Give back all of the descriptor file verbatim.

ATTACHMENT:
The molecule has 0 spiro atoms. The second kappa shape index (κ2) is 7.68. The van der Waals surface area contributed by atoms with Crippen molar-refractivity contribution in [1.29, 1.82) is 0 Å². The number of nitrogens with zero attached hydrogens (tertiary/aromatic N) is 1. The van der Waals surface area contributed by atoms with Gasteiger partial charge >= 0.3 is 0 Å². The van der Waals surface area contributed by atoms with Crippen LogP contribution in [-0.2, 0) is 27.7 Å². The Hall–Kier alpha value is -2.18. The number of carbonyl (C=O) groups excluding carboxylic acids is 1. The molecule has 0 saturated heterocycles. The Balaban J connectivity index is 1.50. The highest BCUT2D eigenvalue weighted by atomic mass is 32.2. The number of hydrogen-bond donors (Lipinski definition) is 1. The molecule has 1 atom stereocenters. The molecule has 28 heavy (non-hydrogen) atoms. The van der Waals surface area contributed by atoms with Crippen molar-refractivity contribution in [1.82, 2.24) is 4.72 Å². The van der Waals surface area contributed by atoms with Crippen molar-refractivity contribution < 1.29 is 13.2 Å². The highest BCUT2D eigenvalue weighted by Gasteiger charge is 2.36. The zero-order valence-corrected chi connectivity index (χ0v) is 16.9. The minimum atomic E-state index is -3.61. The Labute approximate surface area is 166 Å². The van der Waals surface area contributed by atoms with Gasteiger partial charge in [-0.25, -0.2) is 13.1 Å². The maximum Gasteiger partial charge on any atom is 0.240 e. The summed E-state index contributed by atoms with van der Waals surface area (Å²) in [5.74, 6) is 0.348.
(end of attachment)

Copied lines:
The molecule has 0 spiro atoms. The second kappa shape index (κ2) is 7.68. The van der Waals surface area contributed by atoms with Crippen molar-refractivity contribution in [1.29, 1.82) is 0 Å². The number of nitrogens with zero attached hydrogens (tertiary/aromatic N) is 1. The van der Waals surface area contributed by atoms with Gasteiger partial charge >= 0.3 is 0 Å². The van der Waals surface area contributed by atoms with Crippen LogP contribution in [-0.2, 0) is 27.7 Å². The Hall–Kier alpha value is -2.18. The number of carbonyl (C=O) groups excluding carboxylic acids is 1. The molecule has 0 saturated heterocycles. The Balaban J connectivity index is 1.50. The highest BCUT2D eigenvalue weighted by atomic mass is 32.2. The number of hydrogen-bond donors (Lipinski definition) is 1. The molecule has 1 atom stereocenters. The molecule has 28 heavy (non-hydrogen) atoms. The van der Waals surface area contributed by atoms with Crippen molar-refractivity contribution in [1.82, 2.24) is 4.72 Å². The van der Waals surface area contributed by atoms with Crippen molar-refractivity contribution < 1.29 is 13.2 Å². The highest BCUT2D eigenvalue weighted by Gasteiger charge is 2.36. The zero-order valence-corrected chi connectivity index (χ0v) is 16.9. The minimum atomic E-state index is -3.61. The Labute approximate surface area is 166 Å². The van der Waals surface area contributed by atoms with Gasteiger partial charge in [-0.25, -0.2) is 13.1 Å². The maximum Gasteiger partial charge on any atom is 0.240 e. The summed E-state index contributed by atoms with van der Waals surface area (Å²) in [5.74, 6) is 0.348.